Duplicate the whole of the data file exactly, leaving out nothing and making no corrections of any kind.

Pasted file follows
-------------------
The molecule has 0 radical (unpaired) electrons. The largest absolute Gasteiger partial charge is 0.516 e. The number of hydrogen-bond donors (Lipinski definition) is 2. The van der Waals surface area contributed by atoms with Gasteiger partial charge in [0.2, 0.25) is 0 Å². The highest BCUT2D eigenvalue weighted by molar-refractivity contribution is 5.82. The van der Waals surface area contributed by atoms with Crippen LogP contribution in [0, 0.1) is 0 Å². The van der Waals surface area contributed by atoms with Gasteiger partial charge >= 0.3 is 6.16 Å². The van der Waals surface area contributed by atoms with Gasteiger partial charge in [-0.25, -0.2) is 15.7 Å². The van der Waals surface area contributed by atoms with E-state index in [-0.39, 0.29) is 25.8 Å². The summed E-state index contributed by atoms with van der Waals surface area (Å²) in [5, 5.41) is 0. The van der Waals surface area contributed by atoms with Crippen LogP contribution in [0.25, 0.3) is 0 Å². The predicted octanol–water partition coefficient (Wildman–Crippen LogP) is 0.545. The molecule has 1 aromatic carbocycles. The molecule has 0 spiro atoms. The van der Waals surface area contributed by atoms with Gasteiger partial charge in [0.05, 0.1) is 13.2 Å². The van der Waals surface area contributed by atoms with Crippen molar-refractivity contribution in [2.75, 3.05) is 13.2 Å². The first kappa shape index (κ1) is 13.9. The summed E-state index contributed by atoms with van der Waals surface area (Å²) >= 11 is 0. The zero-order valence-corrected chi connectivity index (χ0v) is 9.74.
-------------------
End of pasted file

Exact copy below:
The molecule has 0 radical (unpaired) electrons. The largest absolute Gasteiger partial charge is 0.516 e. The number of hydrogen-bond donors (Lipinski definition) is 2. The van der Waals surface area contributed by atoms with Gasteiger partial charge in [0.2, 0.25) is 0 Å². The highest BCUT2D eigenvalue weighted by molar-refractivity contribution is 5.82. The van der Waals surface area contributed by atoms with Crippen LogP contribution in [0, 0.1) is 0 Å². The van der Waals surface area contributed by atoms with Gasteiger partial charge >= 0.3 is 6.16 Å². The van der Waals surface area contributed by atoms with Gasteiger partial charge in [-0.25, -0.2) is 15.7 Å². The van der Waals surface area contributed by atoms with E-state index in [-0.39, 0.29) is 25.8 Å². The summed E-state index contributed by atoms with van der Waals surface area (Å²) in [5, 5.41) is 0. The van der Waals surface area contributed by atoms with Crippen LogP contribution in [0.25, 0.3) is 0 Å². The predicted octanol–water partition coefficient (Wildman–Crippen LogP) is 0.545. The molecule has 1 aromatic carbocycles. The molecule has 0 spiro atoms. The van der Waals surface area contributed by atoms with Gasteiger partial charge in [0.05, 0.1) is 13.2 Å². The van der Waals surface area contributed by atoms with Crippen molar-refractivity contribution in [2.75, 3.05) is 13.2 Å². The first kappa shape index (κ1) is 13.9. The summed E-state index contributed by atoms with van der Waals surface area (Å²) >= 11 is 0. The zero-order valence-corrected chi connectivity index (χ0v) is 9.74.